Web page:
NYC For-Profit College With Troubling Owner is Running Troubling Subway Ads
ASA College, a for-profit school with campuses in New York City and Miami, has been in the news lately because its owner, Alex Shchegol, who was forced out as the college president by his board three years ago amid allegations of egregious sexual misconduct, ousted most of the school’s board members last fall and regained control. Shchegol’s resurrection lasted just a few months: After the New York Daily News exposed it, on November 20; and after ASA’s accreditor, Middle States Commission on Higher Education, placed the school on probation, finding it out of compliance with the applicable standards, Shchegol resigned again as president, effective December 31.
At least ten women have accused Shchegol of offenses including rape, coercing students into sex, and sending unwanted pictures of his penis. He left the presidency of the school for the first time in 2018 in the wake of a lawsuit alleging he used a school employee to help him find women to target. The school has paid out more than $2 million in out-of-court settlements over Shchegol’s behavior, according to the Daily News. Shchegol has denied the sexual misconduct charges.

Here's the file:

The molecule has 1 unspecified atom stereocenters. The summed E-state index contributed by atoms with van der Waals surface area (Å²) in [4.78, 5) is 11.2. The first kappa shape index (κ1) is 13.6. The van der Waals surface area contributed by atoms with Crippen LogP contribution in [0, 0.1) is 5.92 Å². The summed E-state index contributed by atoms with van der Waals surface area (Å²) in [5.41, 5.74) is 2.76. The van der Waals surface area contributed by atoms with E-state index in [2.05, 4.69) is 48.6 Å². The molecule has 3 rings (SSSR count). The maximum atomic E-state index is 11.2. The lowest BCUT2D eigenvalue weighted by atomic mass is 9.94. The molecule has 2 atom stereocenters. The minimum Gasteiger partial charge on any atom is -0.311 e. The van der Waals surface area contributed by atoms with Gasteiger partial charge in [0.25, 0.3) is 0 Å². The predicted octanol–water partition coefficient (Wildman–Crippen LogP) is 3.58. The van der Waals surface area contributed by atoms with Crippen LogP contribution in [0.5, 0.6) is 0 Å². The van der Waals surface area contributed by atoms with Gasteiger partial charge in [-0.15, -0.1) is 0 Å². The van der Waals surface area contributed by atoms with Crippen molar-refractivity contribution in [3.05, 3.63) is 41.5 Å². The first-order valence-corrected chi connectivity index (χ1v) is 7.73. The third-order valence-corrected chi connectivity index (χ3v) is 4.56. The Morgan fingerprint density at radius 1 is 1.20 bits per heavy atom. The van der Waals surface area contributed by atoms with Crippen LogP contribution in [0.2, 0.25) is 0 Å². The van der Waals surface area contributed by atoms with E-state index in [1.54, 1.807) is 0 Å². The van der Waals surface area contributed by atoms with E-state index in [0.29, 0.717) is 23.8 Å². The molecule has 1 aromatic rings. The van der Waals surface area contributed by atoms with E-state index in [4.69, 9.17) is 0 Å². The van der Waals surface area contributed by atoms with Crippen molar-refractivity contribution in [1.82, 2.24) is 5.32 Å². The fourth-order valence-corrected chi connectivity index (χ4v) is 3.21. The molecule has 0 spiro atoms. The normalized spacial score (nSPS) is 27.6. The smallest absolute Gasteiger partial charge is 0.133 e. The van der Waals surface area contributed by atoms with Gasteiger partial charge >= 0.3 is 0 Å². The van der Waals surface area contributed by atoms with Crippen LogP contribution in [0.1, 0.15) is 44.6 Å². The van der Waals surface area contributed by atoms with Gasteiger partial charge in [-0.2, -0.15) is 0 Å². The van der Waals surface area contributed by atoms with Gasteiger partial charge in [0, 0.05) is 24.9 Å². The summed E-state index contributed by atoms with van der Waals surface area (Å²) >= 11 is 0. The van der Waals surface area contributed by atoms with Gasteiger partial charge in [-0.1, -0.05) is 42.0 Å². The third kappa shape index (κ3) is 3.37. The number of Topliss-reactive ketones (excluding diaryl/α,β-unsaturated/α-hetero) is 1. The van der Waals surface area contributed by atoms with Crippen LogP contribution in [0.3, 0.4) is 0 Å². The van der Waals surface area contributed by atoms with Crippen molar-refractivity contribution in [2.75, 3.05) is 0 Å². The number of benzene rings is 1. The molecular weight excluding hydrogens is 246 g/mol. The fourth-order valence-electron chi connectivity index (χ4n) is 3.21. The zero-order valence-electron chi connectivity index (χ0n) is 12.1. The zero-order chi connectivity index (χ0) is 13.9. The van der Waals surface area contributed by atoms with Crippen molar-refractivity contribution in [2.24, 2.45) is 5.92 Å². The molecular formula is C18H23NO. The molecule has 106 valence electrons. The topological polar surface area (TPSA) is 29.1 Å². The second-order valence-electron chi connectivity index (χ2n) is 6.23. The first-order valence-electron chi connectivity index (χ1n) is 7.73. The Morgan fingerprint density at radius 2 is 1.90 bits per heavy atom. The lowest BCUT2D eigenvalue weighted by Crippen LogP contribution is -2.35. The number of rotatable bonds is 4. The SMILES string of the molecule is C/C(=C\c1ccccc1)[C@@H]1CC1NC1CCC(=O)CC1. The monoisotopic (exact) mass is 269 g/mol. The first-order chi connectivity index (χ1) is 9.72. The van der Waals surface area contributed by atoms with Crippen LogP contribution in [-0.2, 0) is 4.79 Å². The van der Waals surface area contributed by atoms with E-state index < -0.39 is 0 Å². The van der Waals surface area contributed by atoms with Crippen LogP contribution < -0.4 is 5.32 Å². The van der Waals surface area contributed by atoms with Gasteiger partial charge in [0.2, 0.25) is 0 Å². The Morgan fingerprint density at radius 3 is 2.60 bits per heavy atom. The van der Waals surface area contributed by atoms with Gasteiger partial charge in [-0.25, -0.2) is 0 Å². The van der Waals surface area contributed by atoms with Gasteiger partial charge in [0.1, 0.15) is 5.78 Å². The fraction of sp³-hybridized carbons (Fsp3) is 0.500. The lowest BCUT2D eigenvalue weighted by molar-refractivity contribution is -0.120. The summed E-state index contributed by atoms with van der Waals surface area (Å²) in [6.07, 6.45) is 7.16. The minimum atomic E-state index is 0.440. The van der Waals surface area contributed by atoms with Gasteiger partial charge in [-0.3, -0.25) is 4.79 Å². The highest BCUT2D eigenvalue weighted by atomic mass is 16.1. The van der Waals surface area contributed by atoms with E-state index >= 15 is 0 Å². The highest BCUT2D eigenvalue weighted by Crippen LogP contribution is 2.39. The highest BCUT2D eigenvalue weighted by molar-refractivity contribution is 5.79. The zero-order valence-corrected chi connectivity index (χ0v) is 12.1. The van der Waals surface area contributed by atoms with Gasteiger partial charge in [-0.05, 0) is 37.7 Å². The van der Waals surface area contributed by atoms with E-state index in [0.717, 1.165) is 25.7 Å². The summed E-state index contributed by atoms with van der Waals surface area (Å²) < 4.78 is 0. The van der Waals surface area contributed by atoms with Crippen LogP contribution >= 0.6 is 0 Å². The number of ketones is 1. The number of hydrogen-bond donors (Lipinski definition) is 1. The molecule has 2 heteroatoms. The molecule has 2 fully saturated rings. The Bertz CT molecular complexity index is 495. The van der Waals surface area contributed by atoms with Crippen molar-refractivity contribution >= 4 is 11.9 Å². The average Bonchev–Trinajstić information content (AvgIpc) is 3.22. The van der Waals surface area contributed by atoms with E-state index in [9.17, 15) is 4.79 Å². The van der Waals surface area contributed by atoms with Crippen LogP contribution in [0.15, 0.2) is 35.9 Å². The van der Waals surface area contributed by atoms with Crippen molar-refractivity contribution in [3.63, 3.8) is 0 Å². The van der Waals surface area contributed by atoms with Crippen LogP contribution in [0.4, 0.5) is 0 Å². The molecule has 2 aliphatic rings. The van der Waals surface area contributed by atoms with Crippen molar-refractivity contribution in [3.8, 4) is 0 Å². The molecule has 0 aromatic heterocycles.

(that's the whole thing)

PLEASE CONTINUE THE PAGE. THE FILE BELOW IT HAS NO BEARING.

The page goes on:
Shchegol remains ASA College‘s owner.
Now, New York City commuters are seeing a new ad campaign from ASA, blanketing entire subway cars, including on trains traveling between Queens and Manhattan. For-profit colleges have advertised heavily on the New York subway for decades, selling dreams, often with misleading claims. The new ASA campaign is troubling, especially for a school already in jeopardy with its overseers.
One particularly concerning ad shows a globe covered with flags of many nations, and overseas landmarks including the Taj Mahal, Eiffel Tower, and Rio de de Janeiro’s Christ the Redeemer statue, and it says, “J1*F1*B1/B2 STAY LEGALLY IN AMERICA.” The copy seems to reference visa categories maintained by the federal government. F-1 and J-1 are designations for visas that allow foreign citizens to study in the United States. But a B-1 visa is for business travel, and B-2 is for tourism and other personal travel; such visas are normally limited to 180 days, and seeking a college degree, as well as taking a job, are not permitted under either status. So why does ASA appear to suggest in its ad that people with B-1 or B-2 visas can stay legally in the U.S. if they enroll at the school?